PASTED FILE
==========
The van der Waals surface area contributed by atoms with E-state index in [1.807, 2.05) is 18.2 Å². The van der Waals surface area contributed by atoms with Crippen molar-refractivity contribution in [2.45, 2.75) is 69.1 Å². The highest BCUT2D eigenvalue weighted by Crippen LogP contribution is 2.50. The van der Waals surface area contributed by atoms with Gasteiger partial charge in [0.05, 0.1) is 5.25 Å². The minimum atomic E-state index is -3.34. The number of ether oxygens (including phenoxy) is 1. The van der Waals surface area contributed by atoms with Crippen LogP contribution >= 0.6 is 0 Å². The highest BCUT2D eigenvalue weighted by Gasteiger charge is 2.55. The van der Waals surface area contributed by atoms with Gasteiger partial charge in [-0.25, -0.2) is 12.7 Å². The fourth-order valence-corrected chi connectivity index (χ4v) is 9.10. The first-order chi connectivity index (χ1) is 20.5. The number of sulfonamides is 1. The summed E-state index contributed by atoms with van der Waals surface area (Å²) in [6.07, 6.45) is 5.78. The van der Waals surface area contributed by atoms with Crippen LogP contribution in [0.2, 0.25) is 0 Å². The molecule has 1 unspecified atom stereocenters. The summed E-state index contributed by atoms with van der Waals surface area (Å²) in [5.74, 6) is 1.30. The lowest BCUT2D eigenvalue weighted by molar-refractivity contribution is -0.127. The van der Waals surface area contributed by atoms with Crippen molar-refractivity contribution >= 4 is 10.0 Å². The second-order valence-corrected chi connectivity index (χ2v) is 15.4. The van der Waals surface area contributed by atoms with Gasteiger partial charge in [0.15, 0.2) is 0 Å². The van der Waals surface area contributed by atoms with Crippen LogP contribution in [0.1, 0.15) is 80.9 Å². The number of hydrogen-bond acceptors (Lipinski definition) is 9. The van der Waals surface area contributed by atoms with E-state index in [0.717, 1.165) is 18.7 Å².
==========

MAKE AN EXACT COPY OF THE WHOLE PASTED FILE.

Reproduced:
The van der Waals surface area contributed by atoms with E-state index in [1.807, 2.05) is 18.2 Å². The van der Waals surface area contributed by atoms with Crippen molar-refractivity contribution in [2.45, 2.75) is 69.1 Å². The highest BCUT2D eigenvalue weighted by Crippen LogP contribution is 2.50. The van der Waals surface area contributed by atoms with Gasteiger partial charge in [0.05, 0.1) is 5.25 Å². The minimum atomic E-state index is -3.34. The number of ether oxygens (including phenoxy) is 1. The van der Waals surface area contributed by atoms with Crippen LogP contribution >= 0.6 is 0 Å². The highest BCUT2D eigenvalue weighted by Gasteiger charge is 2.55. The van der Waals surface area contributed by atoms with Gasteiger partial charge in [-0.25, -0.2) is 12.7 Å². The fourth-order valence-corrected chi connectivity index (χ4v) is 9.10. The first-order chi connectivity index (χ1) is 20.5. The number of sulfonamides is 1. The summed E-state index contributed by atoms with van der Waals surface area (Å²) in [6.07, 6.45) is 5.78. The van der Waals surface area contributed by atoms with Crippen LogP contribution in [0.2, 0.25) is 0 Å². The molecule has 1 unspecified atom stereocenters. The summed E-state index contributed by atoms with van der Waals surface area (Å²) in [5.74, 6) is 1.30. The lowest BCUT2D eigenvalue weighted by molar-refractivity contribution is -0.127. The van der Waals surface area contributed by atoms with Crippen molar-refractivity contribution >= 4 is 10.0 Å². The second-order valence-corrected chi connectivity index (χ2v) is 15.4. The van der Waals surface area contributed by atoms with Gasteiger partial charge in [0.15, 0.2) is 0 Å². The van der Waals surface area contributed by atoms with Crippen LogP contribution in [0.1, 0.15) is 80.9 Å². The number of hydrogen-bond acceptors (Lipinski definition) is 9. The van der Waals surface area contributed by atoms with E-state index in [0.717, 1.165) is 18.7 Å².